How being a Software Engineer prepared me for Motherhood

Flowchart for when I need to pee

Long before I became a Mother, I became a Software Engineer. I wasn’t one of those people who ended up there because it was the easiest career path to break into. I was one of those kids who wished upon a falling star that I could become one.

Alright, I can hear your snorts. Let it out… let it all out.

Done?

Close to nine years in the industry mean that I have seen enough things to gather life lessons. But what I least expected was that it would help me deal with a toddler, who has early onset of the Terrible Twos.

Two minutes of silence, please.

You see, there are two kinds of problems with toddlers — the recurring nightmares and the one-off what-the-hell-just-happened problems. The second category ones are NP-Hard. They’re not even worth the effort. For the first category, because most of these are time sensitive (Eg: He just puked and is contemplating swimming in it), I have algorithms in place. And I react like clockwork. I even take the time to fine tune them for efficiency, so that they can be passed on to other struggling parents. They usually just respond by calling me a weirdo, but I know you speak with gratitude in your hearts, fellow parents. I know.

With the husband and I working different timings, we usually have a daily sync up meeting over the phone to discuss how our Product is going. We conveniently blame each other for any mistakes, or a third person who can never be contacted to confirm. This system works for us, just as well as it did at work.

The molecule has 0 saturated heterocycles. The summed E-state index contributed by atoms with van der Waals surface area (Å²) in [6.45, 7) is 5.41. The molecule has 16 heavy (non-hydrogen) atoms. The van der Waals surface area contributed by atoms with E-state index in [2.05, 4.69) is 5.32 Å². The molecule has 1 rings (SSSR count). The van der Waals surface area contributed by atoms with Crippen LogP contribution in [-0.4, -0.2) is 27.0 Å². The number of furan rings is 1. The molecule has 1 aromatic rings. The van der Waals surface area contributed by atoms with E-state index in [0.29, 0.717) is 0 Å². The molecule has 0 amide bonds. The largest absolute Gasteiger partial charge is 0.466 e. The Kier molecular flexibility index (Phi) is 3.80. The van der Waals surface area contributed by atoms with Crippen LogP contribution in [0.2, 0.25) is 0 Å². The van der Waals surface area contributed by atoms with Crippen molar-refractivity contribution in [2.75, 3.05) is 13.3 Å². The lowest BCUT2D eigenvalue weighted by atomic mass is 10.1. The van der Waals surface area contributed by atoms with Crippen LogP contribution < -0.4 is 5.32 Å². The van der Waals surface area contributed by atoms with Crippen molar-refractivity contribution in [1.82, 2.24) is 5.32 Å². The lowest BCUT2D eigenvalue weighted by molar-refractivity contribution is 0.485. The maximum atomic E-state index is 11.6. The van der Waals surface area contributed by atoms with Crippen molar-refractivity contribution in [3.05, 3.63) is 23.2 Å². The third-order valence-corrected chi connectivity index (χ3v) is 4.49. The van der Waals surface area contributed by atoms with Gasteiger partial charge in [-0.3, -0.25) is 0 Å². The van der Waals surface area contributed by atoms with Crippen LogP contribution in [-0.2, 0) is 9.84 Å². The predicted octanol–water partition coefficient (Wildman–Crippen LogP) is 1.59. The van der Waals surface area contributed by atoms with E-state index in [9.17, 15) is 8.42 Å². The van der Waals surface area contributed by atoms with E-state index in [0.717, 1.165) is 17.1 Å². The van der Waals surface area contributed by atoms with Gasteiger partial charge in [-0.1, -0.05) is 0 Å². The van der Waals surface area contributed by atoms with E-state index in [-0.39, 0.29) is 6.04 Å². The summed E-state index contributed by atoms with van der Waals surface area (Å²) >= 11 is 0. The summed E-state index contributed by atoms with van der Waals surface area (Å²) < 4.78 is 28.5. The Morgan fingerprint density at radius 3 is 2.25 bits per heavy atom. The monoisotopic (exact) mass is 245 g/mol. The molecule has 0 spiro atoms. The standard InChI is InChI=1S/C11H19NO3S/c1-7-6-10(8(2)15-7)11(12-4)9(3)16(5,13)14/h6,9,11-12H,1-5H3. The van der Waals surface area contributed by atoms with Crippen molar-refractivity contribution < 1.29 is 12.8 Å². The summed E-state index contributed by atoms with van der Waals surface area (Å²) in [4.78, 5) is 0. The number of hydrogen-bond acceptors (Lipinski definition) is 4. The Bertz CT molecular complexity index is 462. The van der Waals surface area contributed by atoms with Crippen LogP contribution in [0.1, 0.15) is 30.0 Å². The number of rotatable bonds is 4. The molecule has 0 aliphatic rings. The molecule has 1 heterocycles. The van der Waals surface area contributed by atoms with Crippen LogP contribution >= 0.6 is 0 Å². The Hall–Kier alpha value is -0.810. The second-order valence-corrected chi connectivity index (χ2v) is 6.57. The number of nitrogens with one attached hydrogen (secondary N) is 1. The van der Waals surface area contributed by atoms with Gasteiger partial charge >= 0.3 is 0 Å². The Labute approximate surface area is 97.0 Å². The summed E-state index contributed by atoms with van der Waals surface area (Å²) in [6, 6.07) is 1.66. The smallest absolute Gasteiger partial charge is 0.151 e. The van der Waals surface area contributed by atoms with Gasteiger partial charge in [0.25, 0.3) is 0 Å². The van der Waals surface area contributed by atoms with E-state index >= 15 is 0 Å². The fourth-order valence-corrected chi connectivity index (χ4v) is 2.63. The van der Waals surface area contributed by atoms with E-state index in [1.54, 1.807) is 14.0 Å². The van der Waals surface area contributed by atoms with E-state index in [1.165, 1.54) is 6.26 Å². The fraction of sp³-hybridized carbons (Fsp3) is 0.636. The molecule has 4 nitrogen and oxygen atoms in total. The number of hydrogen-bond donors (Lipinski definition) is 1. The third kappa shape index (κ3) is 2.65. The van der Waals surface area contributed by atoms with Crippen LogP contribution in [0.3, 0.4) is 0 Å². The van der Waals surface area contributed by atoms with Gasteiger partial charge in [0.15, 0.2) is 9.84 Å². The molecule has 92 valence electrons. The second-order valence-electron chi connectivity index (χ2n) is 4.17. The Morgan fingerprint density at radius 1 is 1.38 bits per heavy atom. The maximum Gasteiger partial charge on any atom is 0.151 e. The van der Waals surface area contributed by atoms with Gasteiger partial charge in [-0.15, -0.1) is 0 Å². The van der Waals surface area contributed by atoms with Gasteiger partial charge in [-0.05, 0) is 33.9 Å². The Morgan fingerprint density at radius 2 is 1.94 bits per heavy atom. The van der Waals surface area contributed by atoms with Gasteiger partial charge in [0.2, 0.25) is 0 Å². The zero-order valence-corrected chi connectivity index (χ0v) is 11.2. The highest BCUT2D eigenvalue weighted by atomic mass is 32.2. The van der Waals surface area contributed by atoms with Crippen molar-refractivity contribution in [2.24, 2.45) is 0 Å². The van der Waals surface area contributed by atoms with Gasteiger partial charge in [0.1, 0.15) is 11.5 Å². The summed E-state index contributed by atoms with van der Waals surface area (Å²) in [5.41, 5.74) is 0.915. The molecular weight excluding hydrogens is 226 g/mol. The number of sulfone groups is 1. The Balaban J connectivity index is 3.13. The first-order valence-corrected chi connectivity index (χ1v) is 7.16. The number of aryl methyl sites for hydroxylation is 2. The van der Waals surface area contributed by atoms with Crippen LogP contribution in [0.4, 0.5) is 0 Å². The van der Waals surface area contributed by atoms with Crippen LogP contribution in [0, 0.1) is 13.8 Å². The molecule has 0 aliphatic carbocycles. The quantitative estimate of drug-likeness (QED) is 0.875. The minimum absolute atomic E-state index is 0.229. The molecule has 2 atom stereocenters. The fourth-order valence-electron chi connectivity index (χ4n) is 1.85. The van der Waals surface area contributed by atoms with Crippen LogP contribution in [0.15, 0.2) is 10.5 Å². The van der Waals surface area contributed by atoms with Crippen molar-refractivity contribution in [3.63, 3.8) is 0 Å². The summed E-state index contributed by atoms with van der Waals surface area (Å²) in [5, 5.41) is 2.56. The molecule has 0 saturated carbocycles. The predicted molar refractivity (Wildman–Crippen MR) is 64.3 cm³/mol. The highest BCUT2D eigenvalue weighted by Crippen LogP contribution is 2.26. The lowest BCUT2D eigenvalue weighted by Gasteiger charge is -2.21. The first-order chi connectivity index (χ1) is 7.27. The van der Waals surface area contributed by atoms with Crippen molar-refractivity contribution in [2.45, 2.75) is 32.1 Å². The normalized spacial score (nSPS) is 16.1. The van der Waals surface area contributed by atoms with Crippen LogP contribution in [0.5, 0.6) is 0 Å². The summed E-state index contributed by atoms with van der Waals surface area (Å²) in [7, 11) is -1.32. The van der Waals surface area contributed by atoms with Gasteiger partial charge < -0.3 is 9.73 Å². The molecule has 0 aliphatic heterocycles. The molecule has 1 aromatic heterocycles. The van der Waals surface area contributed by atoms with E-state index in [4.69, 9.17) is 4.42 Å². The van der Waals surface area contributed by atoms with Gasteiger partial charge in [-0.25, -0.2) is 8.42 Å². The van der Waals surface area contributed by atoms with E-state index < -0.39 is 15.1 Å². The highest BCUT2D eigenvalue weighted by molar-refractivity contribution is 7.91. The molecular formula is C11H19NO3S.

Oh, joy.

We also have retrospective meetings to analyze stuff like why our System broke down in a friend’s birthday party. We, then, watch as it happens again in the next party, trying to recollect what we discussed in the meeting beforehand, before giving in to the madness and joining the kiddo in his screaming fit.

Maybe that’s why we haven’t been invited to a party for a long time now. Hmm. Oh, well.

Threats do not faze me anymore. When the kid is playing like all is right with the world, and suddenly walks up to me and yells “I need toast now, or I will scream loud enough for the neighbors to come running” (even though he’s just had his meal), I do not flinch. This momma has been hardened to deadlines and crazy demands. She laughs in their faces, clicks her tongue and says ‘Pooh-pooh, is that all you’ve got?’ Heck, she thrives on them.

Dear Universe, please don’t take this as a challenge and dial the crazy up. Thank you, so much.

Babies are like our clients. Sometimes, they have requirements that are hard to decipher, and sometimes, they’re just physically impossible to solve in this universe. If you point this out to them, however, you risk a major temper tantrum. So, instead, you tell them you’ll do it, wait for them to cool down, then come up with an alternative. Now, this backfires sometimes. That’s when you do build something that mimics what they want, while feeding them the alternate solution. Kind of like how you tell your toddler that he is eating chocolates, when he is actually eating dates.

I can go on and on, but I’m afraid this is all the time we have for today.

Do not worry, though. I will be imparting more wisdom in the coming blogs. You may go now, to sob into your handkerchiefs with relief, and rejoice.